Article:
Synthetic toll-like receptor 4 (TLR4) and TLR7 ligands as influenza virus vaccine adjuvants induce rapid, sustained, and broadly protective responses

Peter H. Goff, Tomoko Hayashi, Luis Martínez-Gil, Maripat Corr, Brian Crain, Shiyin Yao, Howard B. Cottam, Michael Chan, Irene Ramos, Dirk Eggink, Mitra Heshmati, Florian Krammer, Karen Messer, Minya Pu, Ana Fernandez-Sesma, Peter Palese, Dennis A. Carson

Research output: Contribution to journalArticlepeer-review

85 Scopus citations


Current vaccines against influenza virus infection rely on the induction of neutralizing antibodies targeting the globular head of the viral hemagglutinin (HA). Protection against seasonal antigenic drift or sporadic pandemic outbreaks requires further vaccine development to induce cross-protective humoral responses, potentially to the more conserved HA stalk region. Here, we present a novel viral vaccine adjuvant comprised of two synthetic ligands for Toll-like receptor 4 (TLR4) and TLR7. 1Z105 is a substituted pyrimido[5,4-b]indole specific for the TLR4-MD2 complex, and 1V270 is a phospholipid-conjugated TLR7 agonist. Separately, 1Z105 induces rapid Th2-associated IgG1 responses, and 1V270 potently generates Th1 cellular immunity. 1Z105 and 1V270 in combination with recombinant HA from the A/Puerto Rico/8/1934 strain (rPR/8 HA) effectively induces rapid and sustained humoral immunity that is protective against lethal challenge with a homologous virus. More importantly, immunization with the combined adjuvant and rPR/8 HA, a commercially available split vaccine, or chimeric rHA antigens significantly improves protection against both heterologous and heterosubtypic challenge viruses. Heterosubtypic protection is associated with broadly reactive antibodies to HA stalk epitopes. Histological examination and cytokine profiling reveal that intramuscular (i.m.) administration of 1Z105 and 1V270 is less reactogenic than a squalene-based adjuvant, AddaVax. In summary, the combination of 1Z105 and 1V270 with a recombinant HA induces rapid, long-lasting, and balanced Th1- and Th2-type immunity; demonstrates efficacy in a variety of murine influenza virus vaccine models assaying homologous, heterologous, and heterosubtypic challenge viruses; and has an excellent safety profile.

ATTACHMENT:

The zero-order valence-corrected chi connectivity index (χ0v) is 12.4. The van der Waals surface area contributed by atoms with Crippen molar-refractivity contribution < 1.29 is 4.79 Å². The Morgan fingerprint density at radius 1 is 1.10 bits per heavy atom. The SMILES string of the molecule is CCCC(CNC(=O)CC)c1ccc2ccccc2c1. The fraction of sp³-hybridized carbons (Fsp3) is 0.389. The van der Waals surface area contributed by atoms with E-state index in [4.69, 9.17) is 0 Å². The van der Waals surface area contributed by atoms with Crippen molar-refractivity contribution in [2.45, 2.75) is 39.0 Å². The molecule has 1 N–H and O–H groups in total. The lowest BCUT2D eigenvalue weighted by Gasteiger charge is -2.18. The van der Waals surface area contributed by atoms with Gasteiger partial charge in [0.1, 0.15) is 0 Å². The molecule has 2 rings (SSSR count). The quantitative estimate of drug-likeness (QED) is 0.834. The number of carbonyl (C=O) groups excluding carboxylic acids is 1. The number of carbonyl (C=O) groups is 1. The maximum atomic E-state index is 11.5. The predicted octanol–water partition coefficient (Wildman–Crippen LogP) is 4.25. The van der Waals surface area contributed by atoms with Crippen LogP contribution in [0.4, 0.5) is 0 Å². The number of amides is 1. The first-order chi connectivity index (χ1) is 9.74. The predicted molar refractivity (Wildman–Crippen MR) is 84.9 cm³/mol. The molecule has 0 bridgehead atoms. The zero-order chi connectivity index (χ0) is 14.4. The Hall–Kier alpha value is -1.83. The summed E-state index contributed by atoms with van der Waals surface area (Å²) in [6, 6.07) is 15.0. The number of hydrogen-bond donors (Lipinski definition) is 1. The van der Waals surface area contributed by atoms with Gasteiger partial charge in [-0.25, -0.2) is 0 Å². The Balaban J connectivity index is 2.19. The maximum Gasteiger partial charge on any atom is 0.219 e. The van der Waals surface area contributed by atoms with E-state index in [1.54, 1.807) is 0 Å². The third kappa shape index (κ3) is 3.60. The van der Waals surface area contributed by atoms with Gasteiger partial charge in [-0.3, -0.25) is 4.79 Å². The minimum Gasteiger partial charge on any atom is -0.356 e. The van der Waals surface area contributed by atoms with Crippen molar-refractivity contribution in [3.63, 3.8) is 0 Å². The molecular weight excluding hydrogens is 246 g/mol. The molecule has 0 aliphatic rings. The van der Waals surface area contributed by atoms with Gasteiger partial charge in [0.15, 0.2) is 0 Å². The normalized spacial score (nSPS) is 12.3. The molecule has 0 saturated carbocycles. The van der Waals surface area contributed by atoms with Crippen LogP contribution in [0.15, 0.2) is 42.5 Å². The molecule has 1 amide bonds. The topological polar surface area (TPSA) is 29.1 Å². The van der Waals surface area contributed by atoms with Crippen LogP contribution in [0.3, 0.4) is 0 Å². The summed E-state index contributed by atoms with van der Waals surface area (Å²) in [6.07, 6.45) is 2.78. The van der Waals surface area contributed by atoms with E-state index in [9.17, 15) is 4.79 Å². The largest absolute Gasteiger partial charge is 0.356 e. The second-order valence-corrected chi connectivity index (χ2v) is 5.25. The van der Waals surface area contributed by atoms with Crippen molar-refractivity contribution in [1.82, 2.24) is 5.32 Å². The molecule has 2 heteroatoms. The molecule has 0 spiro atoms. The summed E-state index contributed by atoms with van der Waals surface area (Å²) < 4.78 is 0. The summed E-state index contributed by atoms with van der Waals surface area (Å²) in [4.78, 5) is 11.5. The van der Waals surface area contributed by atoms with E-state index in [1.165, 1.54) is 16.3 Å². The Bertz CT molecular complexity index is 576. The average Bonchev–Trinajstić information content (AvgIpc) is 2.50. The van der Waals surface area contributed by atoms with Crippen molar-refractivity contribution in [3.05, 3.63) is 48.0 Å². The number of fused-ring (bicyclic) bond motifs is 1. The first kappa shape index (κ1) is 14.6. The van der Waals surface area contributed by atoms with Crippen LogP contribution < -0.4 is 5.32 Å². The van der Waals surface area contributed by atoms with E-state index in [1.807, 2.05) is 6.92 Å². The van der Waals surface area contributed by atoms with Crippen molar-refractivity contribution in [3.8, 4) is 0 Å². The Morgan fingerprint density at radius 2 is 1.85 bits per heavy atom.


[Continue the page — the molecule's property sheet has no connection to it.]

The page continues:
Original languageEnglish
Pages (from-to)3221-3235
Number of pages15
JournalJournal of Virology
Issue number6
StatePublished - 2015


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